Future Tech; A Look At What’s Ahead For Photography In 2007…And Beyond

In this issue we asked our contributors to give us their thoughts on what the future holds, be it gear, technology, or trends in photography. We received a wide range of opinions, from those proclaiming that film is finally dead to those who see diversity in image making as important. There's no doubt that many people still use and enjoy working with film. But there's no question that at least from the hardware side of our world, that digital has dominated, and will continue to do so in the future. We haven't seen a new film 35mm SLR in almost two years now, while we have seen digital SLRs proliferate. But we have seen new 35mm rangefinders and many manual focus lenses for older cameras as well being introduced. Film and paper coating plants continue to close, though Kodak did recently announce a whole new line of pro color negative films.

The opinions that follow are from those folks who do know their stuff, and who work every day with gear and materials and who have an insider's view on what's happening down the road. I encourage you to read their opinions both literally and between the lines. They are often tipped off about future trends but keep a lid on it until the designers or manufacturers deem it timely to unveil their plans.

That said, here's my two cents:

In Camera Image Editing
As more and more companies jump into the digital SLR race we'll see heated competition in features and extras, especially in terms of in camera processing of images. Rather than have you download and then correct images in a raw converter or other software, camera makers will be utilizing their increasingly powerful on-board processing engines to offer many image fixes and enhancements. Already we have seen the ability to make smaller image file size copies, which may eliminate the need for shooting raw+JPEG in camera, as well as white balance, redeye correction, color cast, and even highlight/shadow curve corrections. As LCD screens become larger, and hopefully more readable, even more image-enhancement features will be added. This means that anything you can do in the camera prior to exposure would now be enabled post-exposure, in the camera as well.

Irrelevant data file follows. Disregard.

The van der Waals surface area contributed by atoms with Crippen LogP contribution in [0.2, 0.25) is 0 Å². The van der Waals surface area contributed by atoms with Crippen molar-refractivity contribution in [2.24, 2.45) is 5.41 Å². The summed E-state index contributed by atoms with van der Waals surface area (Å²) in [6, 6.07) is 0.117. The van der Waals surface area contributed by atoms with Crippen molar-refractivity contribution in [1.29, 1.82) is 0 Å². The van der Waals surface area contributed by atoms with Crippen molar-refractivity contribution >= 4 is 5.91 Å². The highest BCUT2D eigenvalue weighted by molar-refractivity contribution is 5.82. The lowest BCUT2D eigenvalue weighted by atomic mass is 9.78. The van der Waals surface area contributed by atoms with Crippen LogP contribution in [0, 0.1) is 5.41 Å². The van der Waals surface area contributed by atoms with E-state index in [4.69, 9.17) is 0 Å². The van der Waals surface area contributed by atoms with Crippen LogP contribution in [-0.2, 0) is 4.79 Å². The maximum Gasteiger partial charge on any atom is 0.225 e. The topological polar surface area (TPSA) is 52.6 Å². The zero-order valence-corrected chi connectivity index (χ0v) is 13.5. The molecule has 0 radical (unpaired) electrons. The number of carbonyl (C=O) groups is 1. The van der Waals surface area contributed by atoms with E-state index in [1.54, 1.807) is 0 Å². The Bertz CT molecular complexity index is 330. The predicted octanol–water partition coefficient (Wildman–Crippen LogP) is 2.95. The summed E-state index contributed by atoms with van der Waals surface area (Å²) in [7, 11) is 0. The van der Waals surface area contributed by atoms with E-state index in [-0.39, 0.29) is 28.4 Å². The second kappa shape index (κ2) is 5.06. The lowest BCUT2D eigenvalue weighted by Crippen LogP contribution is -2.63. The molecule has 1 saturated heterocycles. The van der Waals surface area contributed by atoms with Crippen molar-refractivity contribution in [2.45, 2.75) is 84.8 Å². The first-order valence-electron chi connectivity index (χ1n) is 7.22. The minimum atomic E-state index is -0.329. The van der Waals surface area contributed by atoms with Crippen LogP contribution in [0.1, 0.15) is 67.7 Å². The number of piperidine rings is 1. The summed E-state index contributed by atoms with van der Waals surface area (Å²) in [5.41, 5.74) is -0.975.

This will further unleash the power of the raw file format, which is ultimately malleable in terms of exposure compensation, color control, sharpening, and even switching between monochrome and full color images. The camera will become the capture and processing device of the future. Add to this the ability to send and perhaps at one point receive images and the digital SLR of the future will become a true multimedia image device, with perhaps more raw and motion video functions in the future.

One more thing: To enhance the traveling experience further, secure download "vaults" will become smaller and higher in capacity, with huge-gig devices soon fitting on your keychain.
--George Schaub

The Portrait & Wedding Market
While I'm assuming that my fellow writers will be prognosticating about digital chips, lenses, and the future of hardware and software, I'll try to foresee what the future holds for the professional portrait and wedding photographer. I do this at my own peril, for I fully understand that some of my brethren are not totally in agreement with me.

About three or four years ago I wrote that the future for the wedding and portrait pro was not all that rosy. These predictions were not based on a rainy day session with the Ouija board, but on conversations with many fellow pros. I stated that the wedding and portrait markets would weaken because of the digital revolution. I got a few letters from angry photographers who thought I had rocks in my head. Lately, some of these same photographers now say I'm Nostradamus. I stated that the market would exist for the very low-end, inexpensive photographers and the very high-end, expensive photographers. I now believe that I was correct, though I'm certainly not patting myself on the back or liking the fact that this scenario actually played out.